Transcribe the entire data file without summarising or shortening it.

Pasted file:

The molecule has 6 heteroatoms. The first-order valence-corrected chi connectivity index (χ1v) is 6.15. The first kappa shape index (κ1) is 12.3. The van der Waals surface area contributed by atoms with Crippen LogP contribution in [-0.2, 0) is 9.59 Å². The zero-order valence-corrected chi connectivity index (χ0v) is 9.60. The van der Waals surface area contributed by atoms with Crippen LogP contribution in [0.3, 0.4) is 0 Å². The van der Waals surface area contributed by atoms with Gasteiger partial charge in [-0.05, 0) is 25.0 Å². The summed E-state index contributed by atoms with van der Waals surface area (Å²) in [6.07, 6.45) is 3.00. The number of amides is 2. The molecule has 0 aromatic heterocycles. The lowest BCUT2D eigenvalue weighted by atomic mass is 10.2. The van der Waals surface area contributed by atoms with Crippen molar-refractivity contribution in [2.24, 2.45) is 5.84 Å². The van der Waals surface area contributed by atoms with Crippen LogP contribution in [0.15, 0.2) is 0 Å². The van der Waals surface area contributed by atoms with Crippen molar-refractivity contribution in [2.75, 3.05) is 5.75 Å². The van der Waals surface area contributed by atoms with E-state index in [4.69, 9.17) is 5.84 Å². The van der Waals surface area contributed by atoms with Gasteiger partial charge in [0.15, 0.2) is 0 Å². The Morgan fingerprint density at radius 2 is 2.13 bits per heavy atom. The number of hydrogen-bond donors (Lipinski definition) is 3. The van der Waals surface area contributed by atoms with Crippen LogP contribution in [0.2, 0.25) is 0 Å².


The molecule has 6 heteroatoms. The first-order valence-corrected chi connectivity index (χ1v) is 6.15. The first kappa shape index (κ1) is 12.3. The van der Waals surface area contributed by atoms with Crippen LogP contribution in [-0.2, 0) is 9.59 Å². The zero-order valence-corrected chi connectivity index (χ0v) is 9.60. The van der Waals surface area contributed by atoms with Crippen LogP contribution in [0.3, 0.4) is 0 Å². The van der Waals surface area contributed by atoms with Gasteiger partial charge in [-0.05, 0) is 25.0 Å². The summed E-state index contributed by atoms with van der Waals surface area (Å²) in [6.07, 6.45) is 3.00. The number of amides is 2. The molecule has 0 aromatic heterocycles. The lowest BCUT2D eigenvalue weighted by atomic mass is 10.2. The van der Waals surface area contributed by atoms with Crippen molar-refractivity contribution in [2.24, 2.45) is 5.84 Å². The van der Waals surface area contributed by atoms with Crippen LogP contribution in [0.15, 0.2) is 0 Å². The van der Waals surface area contributed by atoms with Crippen molar-refractivity contribution in [2.75, 3.05) is 5.75 Å². The van der Waals surface area contributed by atoms with E-state index in [4.69, 9.17) is 5.84 Å². The van der Waals surface area contributed by atoms with Gasteiger partial charge in [0.15, 0.2) is 0 Å². The Morgan fingerprint density at radius 2 is 2.13 bits per heavy atom. The number of hydrogen-bond donors (Lipinski definition) is 3. The van der Waals surface area contributed by atoms with Crippen LogP contribution in [0.2, 0.25) is 0 Å².